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Nursing Homes Residents Feeling Trapped During Pandemic

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The terrible irony for the elderly in nursing facilities is that family and friends who came to visit their loved ones, staff caregivers who went room to room to care for the residents, and other residents at the facility, are likely sources of the virus spreading.

By Al Norman

As of 2017, there were 15,483 nursing facilities in America. These nursing facilities have 1.5 million residents. Nearly 3 out of 4 facilities (70 percent) are operated for profit. One third of the people in nursing facilities receive care that is rated below average according to the federal government’s Medicare Compare website.

The federal data base uses a 5-star rating system to measure nursing facilities based on results of health inspections, staffing, and quality measures. But it contains no data at all on COVID-19 cases or deaths at each facility.

On April 7, I filed two public records act requests with the Commonwealth of Massachusetts: one seeking COVID cases and death data by specific nursing facilities, the other seeking similar data for the home-based personal care attendant program. On April 20, the state released for the first-time data by specific nursing facility. No data was released for assisted living facilities, or home care programs.

Unfortunately, the data groups nursing facilities by ranges: under 10, between 10 and 30, and over 30 cases. Out of 377 nursing facilities in Massachusetts, 218 facilities (58 percent) reported two or more COVID cases, while 159 facilities (42 percent) reported one or less cases. The state report footnotes that “facilities not on this list may have COVID-19 cases that have not yet been identified.” The data published by the Administration of Governor Baker is a start — but it’s significantly incomplete.

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Norman

The Massachusetts data released for April 20 showed a total of nearly 39,643 COVID cases and 1,809 deaths. On one of our state’s worst days — April 11 — around six people were dying per hour from COVID. The data for confirmed COVID cases, compared to COVID deaths, are quite different. Roughly 39 percent of the COVID cases are people over the age of 60, but the highest single age group is the 50 to 59 year-olds.

The death numbers reveal that a staggering 95 percent of the people dying from this virus are people over the age of 60, and the average age of those dying is 81 years of age. 52 percent of the deaths as of April 19 were people in nursing facilities. COVID affects many, but is especially lethal to the elderly.

A recent New York Times story documented more than 2,500 nursing homes and other long term care facilities across America with COVID cases. More than 21,000 residents and staff members at those facilities caught the virus, and 3,800 have died. A few days before Massachusetts put its COVID numbers out, the Associated Press reported that the state of New York, after weeks of refusing to release facility-specific data, began disclosing outbreaks at 68 individual nursing facilities, including one facility in Brooklyn where 55 people died, and four other institutions with at least 40 deaths. The New York COVID deaths account for nearly 40 percent of the 6,912 COVID deaths inside nursing facilities.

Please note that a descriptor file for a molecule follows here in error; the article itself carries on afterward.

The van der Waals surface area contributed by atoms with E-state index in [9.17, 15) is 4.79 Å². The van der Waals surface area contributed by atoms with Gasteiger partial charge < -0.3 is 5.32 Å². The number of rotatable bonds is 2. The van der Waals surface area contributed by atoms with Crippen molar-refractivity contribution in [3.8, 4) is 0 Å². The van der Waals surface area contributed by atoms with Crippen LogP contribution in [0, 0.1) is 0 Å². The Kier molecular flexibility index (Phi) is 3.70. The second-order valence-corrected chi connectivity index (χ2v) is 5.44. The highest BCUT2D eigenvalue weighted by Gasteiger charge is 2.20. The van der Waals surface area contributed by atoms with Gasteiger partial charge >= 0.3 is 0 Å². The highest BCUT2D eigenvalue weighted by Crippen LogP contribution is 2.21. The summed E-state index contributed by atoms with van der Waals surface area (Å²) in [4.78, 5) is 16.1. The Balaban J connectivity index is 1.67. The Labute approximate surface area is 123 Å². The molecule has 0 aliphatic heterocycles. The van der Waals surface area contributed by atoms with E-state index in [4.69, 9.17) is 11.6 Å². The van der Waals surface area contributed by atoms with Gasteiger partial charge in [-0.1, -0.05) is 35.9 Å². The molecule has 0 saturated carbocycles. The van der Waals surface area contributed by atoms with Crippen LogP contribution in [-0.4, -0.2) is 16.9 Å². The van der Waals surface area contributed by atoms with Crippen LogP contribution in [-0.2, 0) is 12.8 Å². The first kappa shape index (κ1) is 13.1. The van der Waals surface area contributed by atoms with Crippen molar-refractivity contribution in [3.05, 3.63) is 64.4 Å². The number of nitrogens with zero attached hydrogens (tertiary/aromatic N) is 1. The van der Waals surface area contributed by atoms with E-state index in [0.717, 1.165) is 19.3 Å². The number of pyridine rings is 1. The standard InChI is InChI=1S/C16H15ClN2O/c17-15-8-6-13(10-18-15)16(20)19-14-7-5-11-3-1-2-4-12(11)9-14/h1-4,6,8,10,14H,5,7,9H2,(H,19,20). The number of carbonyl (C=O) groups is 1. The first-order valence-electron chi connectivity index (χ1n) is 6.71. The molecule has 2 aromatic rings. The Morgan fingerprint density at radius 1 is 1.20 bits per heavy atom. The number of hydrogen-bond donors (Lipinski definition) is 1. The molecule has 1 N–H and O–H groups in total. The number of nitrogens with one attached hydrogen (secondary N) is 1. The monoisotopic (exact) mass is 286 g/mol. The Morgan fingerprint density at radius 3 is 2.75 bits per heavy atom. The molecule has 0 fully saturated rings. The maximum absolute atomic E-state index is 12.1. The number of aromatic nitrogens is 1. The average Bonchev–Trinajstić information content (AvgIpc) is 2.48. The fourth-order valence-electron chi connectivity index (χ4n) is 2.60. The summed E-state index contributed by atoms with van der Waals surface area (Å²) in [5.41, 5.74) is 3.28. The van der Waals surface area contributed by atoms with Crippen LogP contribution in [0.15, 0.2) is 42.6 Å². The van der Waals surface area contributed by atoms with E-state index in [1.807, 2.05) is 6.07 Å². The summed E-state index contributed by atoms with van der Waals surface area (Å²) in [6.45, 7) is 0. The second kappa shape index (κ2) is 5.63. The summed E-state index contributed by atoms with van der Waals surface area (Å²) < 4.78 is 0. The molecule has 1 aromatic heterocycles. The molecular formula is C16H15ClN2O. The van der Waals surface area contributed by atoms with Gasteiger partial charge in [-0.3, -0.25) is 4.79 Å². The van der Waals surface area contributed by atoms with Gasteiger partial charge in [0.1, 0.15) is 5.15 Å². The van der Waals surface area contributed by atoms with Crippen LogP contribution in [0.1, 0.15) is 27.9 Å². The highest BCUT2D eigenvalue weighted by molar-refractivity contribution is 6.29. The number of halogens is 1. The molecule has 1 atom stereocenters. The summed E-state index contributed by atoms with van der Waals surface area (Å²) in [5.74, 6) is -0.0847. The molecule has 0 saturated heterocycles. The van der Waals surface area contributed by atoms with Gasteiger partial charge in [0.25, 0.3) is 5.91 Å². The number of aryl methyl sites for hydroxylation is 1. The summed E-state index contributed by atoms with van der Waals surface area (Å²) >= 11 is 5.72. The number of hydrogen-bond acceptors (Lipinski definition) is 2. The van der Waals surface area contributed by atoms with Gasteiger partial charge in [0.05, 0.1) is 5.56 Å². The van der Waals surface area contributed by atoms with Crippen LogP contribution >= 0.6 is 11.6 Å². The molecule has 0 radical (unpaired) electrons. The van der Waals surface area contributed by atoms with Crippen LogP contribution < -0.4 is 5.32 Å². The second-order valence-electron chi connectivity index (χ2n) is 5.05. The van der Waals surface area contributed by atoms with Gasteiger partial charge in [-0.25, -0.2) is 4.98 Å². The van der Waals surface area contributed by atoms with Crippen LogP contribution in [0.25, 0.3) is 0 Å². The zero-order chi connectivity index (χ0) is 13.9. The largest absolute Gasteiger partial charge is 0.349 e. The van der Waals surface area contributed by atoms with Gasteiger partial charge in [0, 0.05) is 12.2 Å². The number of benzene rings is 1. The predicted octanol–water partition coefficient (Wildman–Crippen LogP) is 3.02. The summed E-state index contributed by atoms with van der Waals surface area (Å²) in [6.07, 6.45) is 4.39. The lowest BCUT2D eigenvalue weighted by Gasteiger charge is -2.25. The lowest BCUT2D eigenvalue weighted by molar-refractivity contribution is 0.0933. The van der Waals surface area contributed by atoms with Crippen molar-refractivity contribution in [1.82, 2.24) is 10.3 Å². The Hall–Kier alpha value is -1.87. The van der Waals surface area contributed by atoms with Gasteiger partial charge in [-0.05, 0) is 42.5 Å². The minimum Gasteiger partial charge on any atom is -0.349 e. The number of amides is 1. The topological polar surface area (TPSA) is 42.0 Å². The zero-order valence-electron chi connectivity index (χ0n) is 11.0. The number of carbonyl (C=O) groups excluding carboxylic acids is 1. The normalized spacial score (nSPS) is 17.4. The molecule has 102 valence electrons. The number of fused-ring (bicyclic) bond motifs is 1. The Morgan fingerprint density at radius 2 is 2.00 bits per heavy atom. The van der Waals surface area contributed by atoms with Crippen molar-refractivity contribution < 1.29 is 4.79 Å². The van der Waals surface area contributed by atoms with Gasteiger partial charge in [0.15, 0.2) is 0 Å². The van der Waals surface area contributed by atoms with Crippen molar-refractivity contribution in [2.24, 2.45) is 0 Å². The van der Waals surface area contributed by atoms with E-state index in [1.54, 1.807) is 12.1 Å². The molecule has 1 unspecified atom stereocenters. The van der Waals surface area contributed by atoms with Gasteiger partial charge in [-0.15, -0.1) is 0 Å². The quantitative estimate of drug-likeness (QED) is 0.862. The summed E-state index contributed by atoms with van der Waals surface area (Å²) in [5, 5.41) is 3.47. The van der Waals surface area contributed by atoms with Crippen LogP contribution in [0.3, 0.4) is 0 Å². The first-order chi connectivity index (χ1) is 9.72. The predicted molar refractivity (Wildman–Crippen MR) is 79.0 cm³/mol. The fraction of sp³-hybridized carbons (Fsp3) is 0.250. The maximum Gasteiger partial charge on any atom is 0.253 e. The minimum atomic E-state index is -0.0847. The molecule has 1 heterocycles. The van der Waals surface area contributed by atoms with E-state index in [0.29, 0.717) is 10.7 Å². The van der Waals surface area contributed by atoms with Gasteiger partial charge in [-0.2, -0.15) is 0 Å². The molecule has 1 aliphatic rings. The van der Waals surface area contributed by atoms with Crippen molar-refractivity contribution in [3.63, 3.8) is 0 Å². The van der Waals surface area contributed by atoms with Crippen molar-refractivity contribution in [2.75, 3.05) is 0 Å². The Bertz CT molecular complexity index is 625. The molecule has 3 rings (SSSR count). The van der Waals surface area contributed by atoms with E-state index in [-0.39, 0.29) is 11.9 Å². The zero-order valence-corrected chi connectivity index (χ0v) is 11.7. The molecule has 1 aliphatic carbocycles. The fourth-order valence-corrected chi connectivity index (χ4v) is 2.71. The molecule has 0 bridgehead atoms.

Gov. Andrew Cuomo is now requiring nursing facilities to notify patients and families within 24 hours if a resident gets the virus or dies. Until recently, Cuomo said nursing facility data should be kept private. Connecticut also is also publishing institution-specific nursing facility data. Nursing facility residents account for 375 of the state’s 971 virus deaths.”

A story aired by WCVB Channel 5 in Boston reported that 40 percent of the developmentally disabled being cared for at a state-run facility in Danvers, Mass. tested positive for the corona virus. The state Department of Developmental Disabilities has refused to provide data at it group facilities, and data on the state’s 55,000 personal care workers and COVID virus have not been published either.

The terrible irony for the elderly in nursing facilities is that family and friends who came to visit their loved ones, staff caregivers who went room to room to care for the residents, and other residents at the facility, are likely sources of the virus spreading. These elders did not come to the virus — the virus found them where they live. Elders in these media stories complain of feeling “trapped” inside the nursing facility.

One reader commented on the New York Times story: “We need to rethink how we house and care for the elderly, because this virus is likely to be with us for many years. Aggregating our aged and vulnerable may not work anymore as a care model.”

Al Norman worked in the Massachusetts eldercare network for 38 years. He can be reached at alnormaneldercare@gmail.com.

 

 

 

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